Model Assumptions and Limitations
The main purpose of this paper is to communicate our views and preliminary evidence that the “local maximal stress hypothesis” should be used to replace the “maximal stress hypothesis” so that research effort could lead to better results and findings. The CPVI results were from 2D models based on 34 2D MRI slices from 14 patients while the corresponding histopathological data (HPVI) were used as the benchmark to quantify CPVI grades. Our findings will be further improved when more 3D data and results become available. When using 3D MRI data and 3D models, HPVI will be determined for each slice and the highest HPVI value from all the slices will be picked as the HPVI grade for the plaque under consideration. The 3D stress/strain solutions will be searched numerically to identify local maxima and their locations. Those sites will be examined and critical sites and the associated stress/strain values will be selected to be used for statistical analysis and CPVI assignment. We are currently accumulating more 3D plaque samples and results will be reported in a future paper.
Another limitation of the current investigation is that it is based on ex vivo MRI images. The plaques are no longer under in vivo conditions and there are normally considerable differences between their ex vivo and in vivo morphologies. As much as it is desired, in vivo 3D MRI data is not currently available. However, our preliminary results indicate that critical sites are related to local morphologies which are less affected by the differences between ex vivo and in vivo morphologies. The CSS process also helps to eliminate some artifacts caused by fixation procedures and deformation of plaque samples.
In a way, our current research can be viewed as a necessary preparation for future in vivo investigations. With all the above model limitations, our local maximal stress hypothesis and CSS method will remain applicable and will be used in our future investigations to improve the accuracy of our CPVI-based predictions.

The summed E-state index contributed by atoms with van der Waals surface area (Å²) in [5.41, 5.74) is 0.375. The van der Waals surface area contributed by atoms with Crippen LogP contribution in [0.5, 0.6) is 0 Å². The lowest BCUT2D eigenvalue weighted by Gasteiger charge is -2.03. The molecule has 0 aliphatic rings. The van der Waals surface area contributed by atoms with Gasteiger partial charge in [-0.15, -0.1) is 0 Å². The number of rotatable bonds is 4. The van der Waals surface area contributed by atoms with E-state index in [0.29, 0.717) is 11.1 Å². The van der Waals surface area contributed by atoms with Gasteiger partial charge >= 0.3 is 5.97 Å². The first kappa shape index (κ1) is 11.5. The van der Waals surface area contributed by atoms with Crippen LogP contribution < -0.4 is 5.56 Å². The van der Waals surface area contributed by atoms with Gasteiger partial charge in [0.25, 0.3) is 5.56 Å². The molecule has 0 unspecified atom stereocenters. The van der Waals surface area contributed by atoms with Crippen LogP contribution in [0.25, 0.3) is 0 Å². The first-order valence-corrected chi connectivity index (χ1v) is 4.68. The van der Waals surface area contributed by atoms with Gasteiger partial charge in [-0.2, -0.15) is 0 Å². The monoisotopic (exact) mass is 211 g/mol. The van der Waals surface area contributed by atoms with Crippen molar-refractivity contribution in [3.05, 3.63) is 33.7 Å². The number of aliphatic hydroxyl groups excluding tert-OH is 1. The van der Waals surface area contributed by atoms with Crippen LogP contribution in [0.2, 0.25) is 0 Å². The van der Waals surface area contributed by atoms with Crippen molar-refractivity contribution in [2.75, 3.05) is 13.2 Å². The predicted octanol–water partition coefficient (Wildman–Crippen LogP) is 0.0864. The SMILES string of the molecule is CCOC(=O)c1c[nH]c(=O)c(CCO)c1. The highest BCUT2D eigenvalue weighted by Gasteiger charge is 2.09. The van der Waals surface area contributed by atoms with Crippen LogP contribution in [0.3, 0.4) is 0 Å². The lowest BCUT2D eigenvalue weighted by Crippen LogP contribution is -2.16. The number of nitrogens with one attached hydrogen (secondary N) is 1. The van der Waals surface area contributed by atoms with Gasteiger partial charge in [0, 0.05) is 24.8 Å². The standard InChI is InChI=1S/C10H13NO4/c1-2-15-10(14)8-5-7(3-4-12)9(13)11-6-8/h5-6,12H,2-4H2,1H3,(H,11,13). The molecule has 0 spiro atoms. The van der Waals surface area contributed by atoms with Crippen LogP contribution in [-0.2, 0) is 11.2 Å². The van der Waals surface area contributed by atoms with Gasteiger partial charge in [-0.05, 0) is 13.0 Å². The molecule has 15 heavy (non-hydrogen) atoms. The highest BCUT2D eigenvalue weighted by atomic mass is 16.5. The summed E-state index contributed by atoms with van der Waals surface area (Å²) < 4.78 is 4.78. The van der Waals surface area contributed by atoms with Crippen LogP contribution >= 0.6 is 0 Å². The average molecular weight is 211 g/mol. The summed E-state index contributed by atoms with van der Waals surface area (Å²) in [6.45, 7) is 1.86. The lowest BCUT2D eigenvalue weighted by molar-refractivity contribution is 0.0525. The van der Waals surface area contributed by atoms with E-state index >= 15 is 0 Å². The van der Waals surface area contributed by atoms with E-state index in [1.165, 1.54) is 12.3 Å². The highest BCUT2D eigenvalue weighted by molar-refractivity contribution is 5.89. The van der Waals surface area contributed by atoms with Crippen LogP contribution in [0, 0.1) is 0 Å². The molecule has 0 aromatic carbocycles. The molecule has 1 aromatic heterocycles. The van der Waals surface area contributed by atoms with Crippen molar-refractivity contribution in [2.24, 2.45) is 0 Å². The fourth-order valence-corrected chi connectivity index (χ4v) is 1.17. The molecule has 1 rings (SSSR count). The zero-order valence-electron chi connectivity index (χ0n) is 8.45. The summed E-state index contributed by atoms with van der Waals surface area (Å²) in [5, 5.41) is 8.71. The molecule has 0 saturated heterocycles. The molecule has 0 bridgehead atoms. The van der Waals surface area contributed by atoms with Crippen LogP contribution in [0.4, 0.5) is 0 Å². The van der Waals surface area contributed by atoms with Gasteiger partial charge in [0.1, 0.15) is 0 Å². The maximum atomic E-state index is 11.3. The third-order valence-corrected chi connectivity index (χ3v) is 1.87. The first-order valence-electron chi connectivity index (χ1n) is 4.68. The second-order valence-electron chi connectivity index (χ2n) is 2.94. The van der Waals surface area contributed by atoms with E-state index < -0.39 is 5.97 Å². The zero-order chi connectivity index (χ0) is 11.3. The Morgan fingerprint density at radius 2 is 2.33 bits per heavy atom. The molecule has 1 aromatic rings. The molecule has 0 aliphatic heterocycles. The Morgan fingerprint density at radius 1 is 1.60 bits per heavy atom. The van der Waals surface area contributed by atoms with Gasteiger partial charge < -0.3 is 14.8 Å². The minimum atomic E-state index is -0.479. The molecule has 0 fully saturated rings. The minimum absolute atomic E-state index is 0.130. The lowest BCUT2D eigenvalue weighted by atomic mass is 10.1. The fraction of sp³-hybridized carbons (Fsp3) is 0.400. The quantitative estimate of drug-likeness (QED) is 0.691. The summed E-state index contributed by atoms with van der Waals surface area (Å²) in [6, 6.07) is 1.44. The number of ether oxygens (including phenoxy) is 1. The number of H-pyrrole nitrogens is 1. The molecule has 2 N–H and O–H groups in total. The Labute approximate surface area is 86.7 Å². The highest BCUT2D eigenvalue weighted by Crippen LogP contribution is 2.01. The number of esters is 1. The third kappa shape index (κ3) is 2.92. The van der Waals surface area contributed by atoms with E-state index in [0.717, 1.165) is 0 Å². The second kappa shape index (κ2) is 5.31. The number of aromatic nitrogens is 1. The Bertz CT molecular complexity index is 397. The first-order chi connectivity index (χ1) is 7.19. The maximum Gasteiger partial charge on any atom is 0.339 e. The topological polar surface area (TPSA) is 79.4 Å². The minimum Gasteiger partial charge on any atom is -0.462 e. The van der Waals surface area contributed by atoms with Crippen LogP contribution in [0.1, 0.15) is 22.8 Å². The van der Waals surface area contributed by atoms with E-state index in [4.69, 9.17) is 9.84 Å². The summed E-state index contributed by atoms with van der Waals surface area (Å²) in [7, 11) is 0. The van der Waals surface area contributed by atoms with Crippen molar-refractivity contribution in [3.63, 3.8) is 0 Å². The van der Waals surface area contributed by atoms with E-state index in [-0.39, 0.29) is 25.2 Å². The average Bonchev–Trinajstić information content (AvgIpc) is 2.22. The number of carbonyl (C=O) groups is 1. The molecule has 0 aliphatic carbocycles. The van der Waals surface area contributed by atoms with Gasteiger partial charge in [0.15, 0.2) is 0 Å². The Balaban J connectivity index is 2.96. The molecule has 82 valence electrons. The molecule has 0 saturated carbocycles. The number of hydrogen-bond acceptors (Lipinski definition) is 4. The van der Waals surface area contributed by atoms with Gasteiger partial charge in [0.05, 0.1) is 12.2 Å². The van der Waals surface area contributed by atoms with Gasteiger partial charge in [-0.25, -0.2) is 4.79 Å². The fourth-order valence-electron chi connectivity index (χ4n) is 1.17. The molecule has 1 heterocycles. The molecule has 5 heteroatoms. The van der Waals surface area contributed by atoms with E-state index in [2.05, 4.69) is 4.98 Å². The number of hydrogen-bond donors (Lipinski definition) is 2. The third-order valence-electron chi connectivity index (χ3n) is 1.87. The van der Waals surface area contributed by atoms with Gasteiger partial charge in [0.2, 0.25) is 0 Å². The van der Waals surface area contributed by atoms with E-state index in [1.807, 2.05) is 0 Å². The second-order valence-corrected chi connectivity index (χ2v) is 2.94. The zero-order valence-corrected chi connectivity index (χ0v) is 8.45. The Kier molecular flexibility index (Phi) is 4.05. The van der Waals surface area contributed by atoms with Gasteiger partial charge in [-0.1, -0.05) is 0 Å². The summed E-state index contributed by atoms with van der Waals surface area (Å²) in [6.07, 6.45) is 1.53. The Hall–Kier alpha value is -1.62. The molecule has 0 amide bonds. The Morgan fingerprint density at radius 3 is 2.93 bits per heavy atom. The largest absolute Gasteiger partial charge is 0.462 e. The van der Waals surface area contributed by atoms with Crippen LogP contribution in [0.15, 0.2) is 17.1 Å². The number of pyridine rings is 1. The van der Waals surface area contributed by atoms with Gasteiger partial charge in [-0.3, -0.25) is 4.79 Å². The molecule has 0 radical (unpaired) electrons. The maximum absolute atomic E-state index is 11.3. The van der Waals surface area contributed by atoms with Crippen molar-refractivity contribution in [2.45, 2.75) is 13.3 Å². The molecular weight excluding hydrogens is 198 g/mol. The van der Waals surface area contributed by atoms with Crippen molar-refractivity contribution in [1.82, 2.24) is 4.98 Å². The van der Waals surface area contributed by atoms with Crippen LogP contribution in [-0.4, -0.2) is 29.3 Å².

CPVI Validation, Gold Standard, and Clinical Relevance
Histopathological analysis is currently regarded as the “gold standard” for validation of MRI tissue identification and is used in this paper as the gold standard for computational plaque assessment. HPVI is used as the benchmark to introduce and establish our stress-based CPVI. While postmortem histological sections do have deformations from their in vivo shape, their critical features such as cap thickness, lipid pool size can be determined, with the help of MRI images taken before sectioning. Long-term patient tracking data with the actual plaque progression and rupture rate can serve as a better in vivo “gold standard” for predictive research. However, collection of 3D in vivo data with detailed plaque component information and development of an in vivo plaque assessment scheme require better resolutions and long-term effort (5–10 years or longer). A gold standard for in vivo plaque assessment has yet to be established. Lack of an in vivo gold standard makes it difficult to assess plaques with ultimate confidence and accuracy. Our results provide initial evidence that computational plaque stress/strain analysis may lead to better quantitative predictions if it can be further validated by large-scale long-term patient studies.
Model Validation; Models Based on Histological, Ex Vivo and In Vivo Data
Computational model validations have been performed based on in vitro
experimental data in our previous studies and good agreement was found.33–36
It is well known that models based on histological sections are less accurate due to deformations from the fixation procedures.37
Our current models are based on ex vivo
MRI images and axial stretch (for 3D models) and pressurization (for 2D and 3D models) are added to recover the in vivo
shape of the plaque as much as computationally possible. For in vivo
image-based models, we actually need to shrink the plaque geometry to an estimated zero-stretch/zero pressure shape, then stretch and pressurize it to get the correct initial stress/strain distributions in the plaque. This step can affect the computational stress predictions by as much as 400–600%.38